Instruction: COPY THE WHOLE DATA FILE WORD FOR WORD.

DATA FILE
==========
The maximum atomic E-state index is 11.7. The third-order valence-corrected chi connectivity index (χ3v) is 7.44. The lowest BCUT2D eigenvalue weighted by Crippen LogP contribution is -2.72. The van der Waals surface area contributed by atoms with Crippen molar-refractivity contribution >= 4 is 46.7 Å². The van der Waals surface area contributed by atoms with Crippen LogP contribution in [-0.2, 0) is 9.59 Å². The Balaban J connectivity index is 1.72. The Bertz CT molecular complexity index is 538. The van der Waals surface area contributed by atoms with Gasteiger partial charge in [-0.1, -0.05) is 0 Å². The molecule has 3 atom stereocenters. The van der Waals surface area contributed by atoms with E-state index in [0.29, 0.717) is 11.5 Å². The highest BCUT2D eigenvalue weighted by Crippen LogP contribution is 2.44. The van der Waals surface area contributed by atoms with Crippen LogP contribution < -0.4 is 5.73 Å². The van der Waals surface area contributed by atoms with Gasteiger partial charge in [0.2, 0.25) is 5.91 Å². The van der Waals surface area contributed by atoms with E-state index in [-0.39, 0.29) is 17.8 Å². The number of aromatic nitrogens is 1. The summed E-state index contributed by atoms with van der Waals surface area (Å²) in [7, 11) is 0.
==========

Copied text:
The maximum atomic E-state index is 11.7. The third-order valence-corrected chi connectivity index (χ3v) is 7.44. The lowest BCUT2D eigenvalue weighted by Crippen LogP contribution is -2.72. The van der Waals surface area contributed by atoms with Crippen molar-refractivity contribution >= 4 is 46.7 Å². The van der Waals surface area contributed by atoms with Crippen LogP contribution in [-0.2, 0) is 9.59 Å². The Balaban J connectivity index is 1.72. The Bertz CT molecular complexity index is 538. The van der Waals surface area contributed by atoms with Gasteiger partial charge in [-0.1, -0.05) is 0 Å². The molecule has 3 atom stereocenters. The van der Waals surface area contributed by atoms with E-state index in [0.29, 0.717) is 11.5 Å². The highest BCUT2D eigenvalue weighted by Crippen LogP contribution is 2.44. The van der Waals surface area contributed by atoms with Crippen LogP contribution < -0.4 is 5.73 Å². The van der Waals surface area contributed by atoms with Gasteiger partial charge in [0.2, 0.25) is 5.91 Å². The van der Waals surface area contributed by atoms with E-state index in [-0.39, 0.29) is 17.8 Å². The number of aromatic nitrogens is 1. The summed E-state index contributed by atoms with van der Waals surface area (Å²) in [7, 11) is 0.